“You won the battle but lost the war.”
We’ve all heard variations on this expression, but what does it actually imply? For me, it boils down to the idea that someone was too focused on short-term wins and not the overall purpose. But is that necessarily always a bad way to go? In essence, we’re talking about tactics vs. strategy.
Tactics vs. strategy is a core concept in game design theory and when done well, creates interesting dilemmas to puzzle out. Gaming is something I’ve been passionate about for a long time; I self-published my first game in high school. In college, I was an active member of ISU’s chess club. In law school, I managed a game store and started designing my second game, The Bermuda Crisis: Discovery Dawning, which I successfully crowdfunded on Kickstarter. I’m a former state champion in Magic: The Gathering (a game with an estimated active player base of 12 to 20 million). We as a family have over 150 board and card games and play a few times a week. As a father of two young boys, I firmly believe gaming is a tremendous boon for developing math, reading, and problem-solving skills. Above all else, it’s just fun!
Tactics and strategy obviously have real-life implications beyond gaming and war metaphors. In sports free agency, you often see a team “selling the farm” to pick up a key player to win now. Take for instance the Houston Astros sending three key prospects in 2017 to the Detroit Tigers for 34-year-old pitcher Justin Verlander, who was arguably on the latter years of his prime. The move worked though, as the Astros went on to win the World Series.
Other times, focusing on the present costs you dearly in the end. This happened recently on the global stage as U.K. Prime Minister Theresa May called for a surprise general election. The idea was to bolster her position leading up to Brexit negotiations by increasing her slight majority in parliament. What resulted instead is her party lost the majority, resulting in a hung parliament.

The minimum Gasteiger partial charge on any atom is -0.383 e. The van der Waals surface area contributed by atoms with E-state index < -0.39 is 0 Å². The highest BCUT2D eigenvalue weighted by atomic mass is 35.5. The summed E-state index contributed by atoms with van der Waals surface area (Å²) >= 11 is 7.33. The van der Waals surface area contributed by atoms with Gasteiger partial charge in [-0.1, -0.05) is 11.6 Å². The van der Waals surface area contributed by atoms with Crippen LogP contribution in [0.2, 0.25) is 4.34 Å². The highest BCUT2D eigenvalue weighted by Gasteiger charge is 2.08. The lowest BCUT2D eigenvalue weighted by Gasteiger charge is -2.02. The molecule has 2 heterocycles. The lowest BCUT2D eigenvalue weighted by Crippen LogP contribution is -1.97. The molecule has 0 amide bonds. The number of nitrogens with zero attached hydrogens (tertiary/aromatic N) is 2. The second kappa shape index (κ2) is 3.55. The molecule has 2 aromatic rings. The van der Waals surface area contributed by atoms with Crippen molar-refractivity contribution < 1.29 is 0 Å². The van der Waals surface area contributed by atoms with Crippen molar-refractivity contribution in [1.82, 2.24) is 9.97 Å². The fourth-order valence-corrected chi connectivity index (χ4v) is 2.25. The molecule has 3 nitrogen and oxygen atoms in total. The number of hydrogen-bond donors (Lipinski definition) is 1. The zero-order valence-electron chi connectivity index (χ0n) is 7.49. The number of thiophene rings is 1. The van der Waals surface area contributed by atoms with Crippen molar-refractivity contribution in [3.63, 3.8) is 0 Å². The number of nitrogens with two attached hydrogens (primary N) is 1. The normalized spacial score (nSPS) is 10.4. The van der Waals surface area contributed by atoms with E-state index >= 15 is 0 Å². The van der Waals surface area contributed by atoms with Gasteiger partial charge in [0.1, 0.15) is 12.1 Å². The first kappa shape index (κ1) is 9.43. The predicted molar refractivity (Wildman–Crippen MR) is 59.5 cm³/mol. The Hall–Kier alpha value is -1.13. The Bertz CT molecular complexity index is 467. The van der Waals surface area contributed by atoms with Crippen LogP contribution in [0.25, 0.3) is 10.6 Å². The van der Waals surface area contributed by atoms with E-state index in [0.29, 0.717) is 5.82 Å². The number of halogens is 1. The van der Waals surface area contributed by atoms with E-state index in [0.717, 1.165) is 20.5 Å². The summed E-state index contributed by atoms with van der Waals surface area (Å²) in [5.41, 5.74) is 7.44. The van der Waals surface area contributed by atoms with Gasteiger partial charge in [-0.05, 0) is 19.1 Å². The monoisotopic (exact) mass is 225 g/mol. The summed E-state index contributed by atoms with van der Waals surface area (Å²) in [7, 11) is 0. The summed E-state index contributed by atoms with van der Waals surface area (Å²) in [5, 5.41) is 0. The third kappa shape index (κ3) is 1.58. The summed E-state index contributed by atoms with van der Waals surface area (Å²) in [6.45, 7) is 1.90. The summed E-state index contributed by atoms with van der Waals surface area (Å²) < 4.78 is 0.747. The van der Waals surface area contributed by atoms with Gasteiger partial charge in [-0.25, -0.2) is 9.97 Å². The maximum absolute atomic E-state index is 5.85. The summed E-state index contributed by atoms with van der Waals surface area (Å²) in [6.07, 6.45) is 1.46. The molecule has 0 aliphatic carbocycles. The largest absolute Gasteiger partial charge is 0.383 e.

Both the Astros and Theresa May took calculated risks, resulting in opposite outcomes. The best kind of games allow let you do the same thing on a much smaller scale. Here are some of my favorite examples:
End-game triggers: some games finish when a player triggers some condition, causing point scoring to begin. One strategy is to press your moves hard in the beginning, hoping to hit that trigger early. When it works, you’ll win and leave your opponents with a handful of unused resources. When you lose, you’ll be stuck with nothing and will die a slow death.
Engine building: one of my favorite genres is “engine” or “tableau” building. Every player focuses on creating their own personal system of generating various outputs, such as extra resources or victory points. In the game Brass: Lancashire (pictured below), you’re faced with the challenge of creating small point producers early and efficiently, or spending several turns developing bigger production mills that might never pan out. It reminds of a fun business quote, “good, fast, cheap: you can pick only two.”